Film Review

Film Advert

The Public (2019), writer and director: Emilio Estevez

Reviewed by Jackie Bergson

With an endearing central performance by Emilio Estevez, who also wrote and directed this independent drama film and with a Hollywood cast including Alec Baldwin, Jena Malone, Taylor Schilling, Jeffrey Wright and Christian Slater, The Public is bound to reach a broad audience demographic. The film tackles the subjects of homelessness and civil rights within society – corpus debates held in micro-cosmic focus.

A modern fable without didactic conclusions, The Public makes current and historical references to John Steinbeck and Wall Street. In an intelligent nod to Roman civilisation BC, private-seeming news about a recently deceased homeless man named Caesar is grandly discussed by his compatriots while they wash and brush up in the men’s room of Cincinnati Public Library. Ironic use of the Roman colossus’s name in this context is fascinating, because in his time, Julius Caesar proposed a law to redistribute public lands to the poor. This subtext suggests to us that the term ‘homeless’ neither equates to nor implies uncharitable or uninformed.

More glitzy than Ken Loach’s examination of Britain’s welfare state in both the seminal drama Kathy Come Home (1966) and three decades later, I, Daniel Blake (2016), Estevez’s The Public avoids the welfare debate completely. Instead, it conveys ideas about how society and individuals act and strive to resolve the toxic reality of homelessness. This film is deceptively simple in its portrayal of civilisation in conflict: policing, rules and regulations; family ties; morality; mental health; physical needs; institutional needs – somehow it manages to brightly reflect what could more or less be viewed as the depressing subject of a good man on the verge of being pushed back towards a homeless state under threat of losing his job. Homeless women are not in particular focus, for reasons not strained by explanation in the film.

A brief oration about climate change to library manager, Stuart Goodson (Estevez), delivered by his colleague Myra (Jena Malone) under the watch of a giant, stuffed polar bear in the background, and also the presence of national versus interactive broadcast media, afford a now-and-happening feel to The Public. Its central subject matter is news about the library’s invasion by homeless people, which initially carries as much skewed significance as the glamorous on-the-scene TV reporter (Gabrielle Union) affords it. She begins by hyping the idea that Goodson is unbalanced due to his unstable background and that he is holding homeless people hostage in the library where he works. As the film progresses, her critical discourse changes to admiration, as Goodson takes instinctive control of her channel’s audience by using his mobile phone to truthfully film events as they unfold inside the library. Adding an even sweeter note to the story, homeless street orator, Jackson (Michael Kenneth Williams), and library boss, Anderson (Jeffrey Wright), become surprising allies and brothers in arms to the beleaguered Goodson.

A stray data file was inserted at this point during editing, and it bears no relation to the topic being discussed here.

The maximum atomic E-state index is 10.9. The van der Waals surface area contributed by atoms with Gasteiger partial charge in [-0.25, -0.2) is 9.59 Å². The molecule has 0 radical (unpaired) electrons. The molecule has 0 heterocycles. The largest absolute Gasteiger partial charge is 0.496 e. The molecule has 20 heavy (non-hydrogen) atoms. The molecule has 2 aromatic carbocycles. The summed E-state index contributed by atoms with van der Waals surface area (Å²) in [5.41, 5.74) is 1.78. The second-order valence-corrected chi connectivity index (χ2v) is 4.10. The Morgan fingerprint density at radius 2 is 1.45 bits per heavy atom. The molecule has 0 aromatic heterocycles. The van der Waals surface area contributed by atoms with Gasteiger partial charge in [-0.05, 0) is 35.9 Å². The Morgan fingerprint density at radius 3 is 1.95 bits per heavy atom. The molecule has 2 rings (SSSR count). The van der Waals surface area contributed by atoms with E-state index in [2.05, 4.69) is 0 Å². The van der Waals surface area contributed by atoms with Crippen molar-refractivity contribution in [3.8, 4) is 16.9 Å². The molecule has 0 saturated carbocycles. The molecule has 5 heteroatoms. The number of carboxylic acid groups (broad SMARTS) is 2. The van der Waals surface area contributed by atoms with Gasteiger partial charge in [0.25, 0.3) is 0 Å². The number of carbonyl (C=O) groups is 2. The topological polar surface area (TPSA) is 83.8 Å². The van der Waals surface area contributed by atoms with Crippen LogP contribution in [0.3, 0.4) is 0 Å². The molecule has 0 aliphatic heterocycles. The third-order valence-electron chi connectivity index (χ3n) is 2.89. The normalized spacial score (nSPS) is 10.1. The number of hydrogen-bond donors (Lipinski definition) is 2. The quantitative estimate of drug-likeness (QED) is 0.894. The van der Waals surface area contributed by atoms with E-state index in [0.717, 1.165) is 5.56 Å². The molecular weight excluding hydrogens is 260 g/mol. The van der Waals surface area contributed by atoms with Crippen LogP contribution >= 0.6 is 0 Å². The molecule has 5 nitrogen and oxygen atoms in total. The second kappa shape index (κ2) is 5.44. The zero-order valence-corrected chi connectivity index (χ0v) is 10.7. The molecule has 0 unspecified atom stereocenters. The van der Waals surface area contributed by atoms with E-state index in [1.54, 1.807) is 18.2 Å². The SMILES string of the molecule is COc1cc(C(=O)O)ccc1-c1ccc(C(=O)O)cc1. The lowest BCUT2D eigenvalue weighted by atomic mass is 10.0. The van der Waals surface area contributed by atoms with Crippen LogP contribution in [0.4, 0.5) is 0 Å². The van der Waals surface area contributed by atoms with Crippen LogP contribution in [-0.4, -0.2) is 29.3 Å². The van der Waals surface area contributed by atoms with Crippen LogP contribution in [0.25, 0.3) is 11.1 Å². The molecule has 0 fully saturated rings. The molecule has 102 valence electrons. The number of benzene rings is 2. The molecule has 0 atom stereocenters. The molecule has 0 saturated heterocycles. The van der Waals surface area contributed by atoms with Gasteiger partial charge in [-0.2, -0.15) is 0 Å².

Estevez was inspired to make this film after he read a news article about a real-life event: ‘… I read a Los Angeles Times article that was written by a former librarian about how the libraries have become de facto homeless shelters and how librarians had become social workers … on a daily basis, they would have to call emergency services about people who collapsed or had an overdose or diabetic comas … it’s the last bastion of democracy in action. I was so moved by the article and what I saw, having spent so much time at the public library, I decided to start researching for a new movie’.

His central character, Goodson, is an unquestionably decent and lovable good guy who possesses flaws and heart-breaking reasons for his tolerant, good-humoured kinship with the homeless revolutionaries in his film. The fact that his building manager at home (Taylor Schilling) is evidently thrilled by him whatever his circumstances adds a deservingly romantic touch. By contrasting Goodson’s actions with those of Detective Bill Ramstead (Alec Baldwin), we bear witness to individual components involved within the thorny subject of homelessness. Undiluted cynicism, represented in the form of prosecution attorney, Josh Davis (Christian Slater), who on behalf of the Library Board attempts to form a legal case against Goodson, adds edgy intrigue to the film’s plot and subtext.

The Public is clear on the cynical use of poverty as an industry for lawyers like Davis to feed from. Through diverse perspectives of authority, individualism and solidarity, the film’s overarching, political stand becomes evident. This is a gem of a film and well worth seeing.

Jackie Bergson has worked in the voluntary sector and commercial business development in technology and creative sectors. Educated in and living in Glasgow, her political and social views chime left-of-centre.

We are grateful to our advertisers for their support. – please CLICK HERE to view this issue’s adverts.


Join Scottish Left Review network
Subscribe to Scottish Left Review
Make a Donation to Scottish Left Review